Wikipedia

When the 1944 plot failed to kill Hitler, Himmler ordered von Sponeck executed even though he had an excellent alibi (well, he was in prison at the time) as a reprisal. After the war he had an airbase, streets etc named after him, as a symbolic "good soldier" victim of the Nazis (like some other officers), but when proof of his
role in "numerous war crimes and crimes against humanity in the southern Ukraine and Crimea in 1941,"
emerged, he lost his victim status and the memorials got renamed.

Near namesake
Major-General Count Theodor von Sponeck, commander of the 90th Light Division, had surrendered unconditionally to the 2nd New Zealand Division, after threatening to fight till the last round.
Wikipedia

Ah the old Die Letze Granate again. Well he didn't, along with 275,000 who surrendered in Tunisia.

Many commanders have made sensible decisions against their "duty" or "orders from above" and their men owe their lives to such brave decisions.

Indeed, and, in fairness, you should first of all admit you were simply wrong when you stated that Death was the only penalty foreseen by the law
You didn't read the post did you?
Indeed death was not the sole punishment for mutiny in the British Navy but..
Although those British cases of mutiny I listed were convened under the terms of the NDA and fully lawful sentences of death were pronounced they were all ignored by the very body supposed to enforce them, many being reduced to only a year in prison. A law ignored because it is obsolete is not a law.
You may like it or not, you may consider it outmoded and archaic, but if you don't have another written law to present here,
I don't need one, just evidence the letter of the law and verdicts given under it were being ignored as long ago as 1919.

All the best

wadinga
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Re: The Bismarck surrender option

Post by Alberto Virtuani » Thu Oct 31, 2019 9:03 am

Hello everybody,
Wadinga wrote: "You didn't read the post did you? "
Oh yes, I did. Is it you the Mr.Wadinga who wrote (viewtopic.php?f=1&t=8742&p=85011#p84993):
"there is only one penalty specified for mutiny, even mutiny without violence. Death...." ?
Then, after realising your evident mistake (viewtopic.php?f=1&t=8742&p=85011#p84995), you tried to mention all the history cases of surrender/mutiny to hide your error. Come on, try to be fair and admit you have just posted the above incorrect statement... it would be more dignifying...




Wadinga wrote: "Although those British cases of mutiny I listed were convened under the terms of the NDA and fully lawful sentences of death were pronounced they were all ignored by the very body supposed to enforce them, many being reduced to only a year in prison. A law ignored because it is obsolete is not a law. "
Very Good ! :clap:
Finally an admission that the law is the Naval Discipline Act (this the Articles of War) and that sentences were issued according to the law, despite the gross attempt of another "fellow contributor" to deny this evident fact (viewtopic.php?f=1&t=8742&start=15#p84986). Congratulations for finally giving up the support of the above misleading attempt.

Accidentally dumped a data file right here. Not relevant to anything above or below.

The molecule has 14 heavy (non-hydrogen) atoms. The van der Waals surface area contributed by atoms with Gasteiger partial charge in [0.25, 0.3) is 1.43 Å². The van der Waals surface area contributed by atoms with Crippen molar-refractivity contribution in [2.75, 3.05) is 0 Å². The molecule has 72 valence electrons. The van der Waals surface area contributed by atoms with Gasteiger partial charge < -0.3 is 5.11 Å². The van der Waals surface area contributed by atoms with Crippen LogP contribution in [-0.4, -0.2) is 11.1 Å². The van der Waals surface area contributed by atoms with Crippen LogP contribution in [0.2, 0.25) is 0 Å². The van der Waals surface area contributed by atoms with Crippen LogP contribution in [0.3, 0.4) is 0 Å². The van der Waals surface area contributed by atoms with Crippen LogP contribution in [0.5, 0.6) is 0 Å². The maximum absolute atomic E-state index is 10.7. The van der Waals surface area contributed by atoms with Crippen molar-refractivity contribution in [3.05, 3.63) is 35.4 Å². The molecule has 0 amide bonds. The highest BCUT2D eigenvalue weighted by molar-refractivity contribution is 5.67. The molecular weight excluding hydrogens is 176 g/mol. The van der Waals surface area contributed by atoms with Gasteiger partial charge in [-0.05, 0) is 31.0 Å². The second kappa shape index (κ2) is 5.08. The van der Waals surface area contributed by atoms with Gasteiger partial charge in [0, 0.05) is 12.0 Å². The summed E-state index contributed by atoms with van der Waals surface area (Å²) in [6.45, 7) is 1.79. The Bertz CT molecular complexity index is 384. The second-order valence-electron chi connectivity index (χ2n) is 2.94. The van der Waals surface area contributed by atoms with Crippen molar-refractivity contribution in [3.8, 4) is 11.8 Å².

The law foresees death or any other minor punishment, therefore the law was always literally respected in the sentences. The military Court correctly gives its sentence evaluating the "extenuating circumstances" (if any) , and then the supreme authority (civil/political) can diminish the punishment: this is true in any country, at any time (and not only for military laws).

However, the NDA law was still in force in WWII and until 1957: for sure any surrender would have been judged according to the law by the Court, as well as any mutiny and any "dereliction of duty". The final outcome in terms of punishment has nothing to do with the law itself, that clearly punishes "misconduct in presence of enemy", "mutiny" and "unjustified surrender", while it doesn't foresee medals for the ones who break it.

I don't understand this insistence on the fact that (even in eighteen century, see Spithead mutiny) the maximum penalty was not blindly applied lightly: this is simply normal at any time... Nobody would imagine that Leach could have been hanged for his retreat in front of the enemy or that Wake-Walker would have been "flogged" due to his lack of initiative and (as per Sponeck case that you have posted) possibly even Lutjens would not have been shot, had he surrendered Bismarck on May 27.
However this act would have been contrary to his orders, to his duty and to his honour, from a pure military perspective, and for sure he would not have been congratulated and decorated by Hitler for that, as well as Kennedy would not have got a medal for surrendering the Rawalpindi without any resistance.

This is the shame of the British side DS "regrettable aftermath", that you aren't willing to accept...


Bye, Alberto
Last edited by Alberto Virtuani on Thu Oct 31, 2019 10:11 am, edited 2 times in total.
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Re: The Bismarck surrender option

Post by Herr Nilsson » Thu Oct 31, 2019 9:53 am

I wonder if Nelson's behaviour on June 22nd 1798 is condemnable. In terms of Alberto's interpretation of the NDA: definitely.
Regards

Marc